This Christmas Eve, I happened to attend two candlelight services. One church understood how to make men comfortable; the other did not. One church got the little things right; the other did not.
What can preachers and teachers learn from sports and movies? How can they tailor their messages so men will engage for longer periods of time?
This is a great opportunity to order one of my books for someone you love, and get something for yourself at the same time.
Planning your Christmas services? It’s not too late to make them magnetic to men.
It’s a simple matter of where we invest our time, money and energy.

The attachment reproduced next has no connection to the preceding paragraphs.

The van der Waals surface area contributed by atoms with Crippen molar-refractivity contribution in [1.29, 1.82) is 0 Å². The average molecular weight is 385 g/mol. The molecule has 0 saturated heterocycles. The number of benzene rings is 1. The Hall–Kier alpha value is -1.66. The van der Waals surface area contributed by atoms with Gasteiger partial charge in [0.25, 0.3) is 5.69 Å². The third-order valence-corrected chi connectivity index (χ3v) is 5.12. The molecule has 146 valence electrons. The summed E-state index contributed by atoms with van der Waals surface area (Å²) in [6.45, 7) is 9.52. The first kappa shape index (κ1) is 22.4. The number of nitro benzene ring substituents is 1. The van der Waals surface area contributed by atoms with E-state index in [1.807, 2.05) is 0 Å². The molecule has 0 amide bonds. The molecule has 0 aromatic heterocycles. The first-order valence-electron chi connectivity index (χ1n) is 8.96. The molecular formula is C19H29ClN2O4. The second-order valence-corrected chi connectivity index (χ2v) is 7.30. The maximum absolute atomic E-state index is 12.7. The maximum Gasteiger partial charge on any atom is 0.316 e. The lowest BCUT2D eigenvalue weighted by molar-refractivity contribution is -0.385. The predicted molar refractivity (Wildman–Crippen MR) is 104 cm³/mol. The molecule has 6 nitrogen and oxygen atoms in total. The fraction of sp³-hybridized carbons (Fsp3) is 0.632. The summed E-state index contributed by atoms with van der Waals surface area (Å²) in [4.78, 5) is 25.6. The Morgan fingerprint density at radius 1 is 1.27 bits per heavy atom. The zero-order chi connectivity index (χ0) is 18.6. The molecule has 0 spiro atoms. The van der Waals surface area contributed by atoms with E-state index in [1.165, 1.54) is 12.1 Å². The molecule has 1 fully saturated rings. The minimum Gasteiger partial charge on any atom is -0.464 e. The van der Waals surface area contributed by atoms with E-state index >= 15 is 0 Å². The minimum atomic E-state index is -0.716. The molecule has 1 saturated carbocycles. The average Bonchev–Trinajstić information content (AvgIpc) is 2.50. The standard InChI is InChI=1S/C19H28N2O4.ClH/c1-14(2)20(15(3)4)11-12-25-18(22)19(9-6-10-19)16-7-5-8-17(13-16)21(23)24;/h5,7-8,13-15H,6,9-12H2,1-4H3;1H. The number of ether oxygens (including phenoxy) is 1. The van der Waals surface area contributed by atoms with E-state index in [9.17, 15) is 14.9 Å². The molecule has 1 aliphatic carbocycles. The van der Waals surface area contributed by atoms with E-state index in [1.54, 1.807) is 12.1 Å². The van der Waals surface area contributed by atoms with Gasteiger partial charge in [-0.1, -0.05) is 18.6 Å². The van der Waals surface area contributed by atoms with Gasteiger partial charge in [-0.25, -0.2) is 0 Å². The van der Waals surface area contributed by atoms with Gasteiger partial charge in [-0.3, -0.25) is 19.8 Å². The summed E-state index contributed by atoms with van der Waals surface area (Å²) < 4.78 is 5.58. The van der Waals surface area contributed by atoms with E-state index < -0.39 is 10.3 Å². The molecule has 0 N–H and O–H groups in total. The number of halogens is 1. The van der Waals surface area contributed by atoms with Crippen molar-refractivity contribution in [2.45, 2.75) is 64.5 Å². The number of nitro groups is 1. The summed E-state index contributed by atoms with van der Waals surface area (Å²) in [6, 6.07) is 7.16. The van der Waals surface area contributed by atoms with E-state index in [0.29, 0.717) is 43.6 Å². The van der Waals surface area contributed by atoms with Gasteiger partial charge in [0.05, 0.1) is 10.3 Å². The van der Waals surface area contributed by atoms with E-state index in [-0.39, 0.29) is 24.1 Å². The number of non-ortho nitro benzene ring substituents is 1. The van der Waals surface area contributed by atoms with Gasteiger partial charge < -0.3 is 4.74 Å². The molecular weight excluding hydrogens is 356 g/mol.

Any attempt to communicate our faith using props, videos, skits, or other non-verbal tools is often dismissed as, “watering down the Gospel.” Why do we believe this?
I’ve compiled a list of seven quick articles that will inspire and challenge you as we Americans return to our two largest educational institutions – the local school and the local church.
As a layperson you may not realize how much “helpful advice” pastors get. The sheer volume of suggestions, criticism and second-guessing wears pastors down.
You know the guy. He sits about three rows back from the stage. The moment the music starts to play he’s out of his seat, hands waving in the air, head swept back, swaying to the music in rapturous praise. I call him “Mr. First-On-His-Feet.”
It’s ridiculous to expect men to make disciples without training, equipping and support. Yet this is exactly what many preachers and men’s ministers tell their men to do.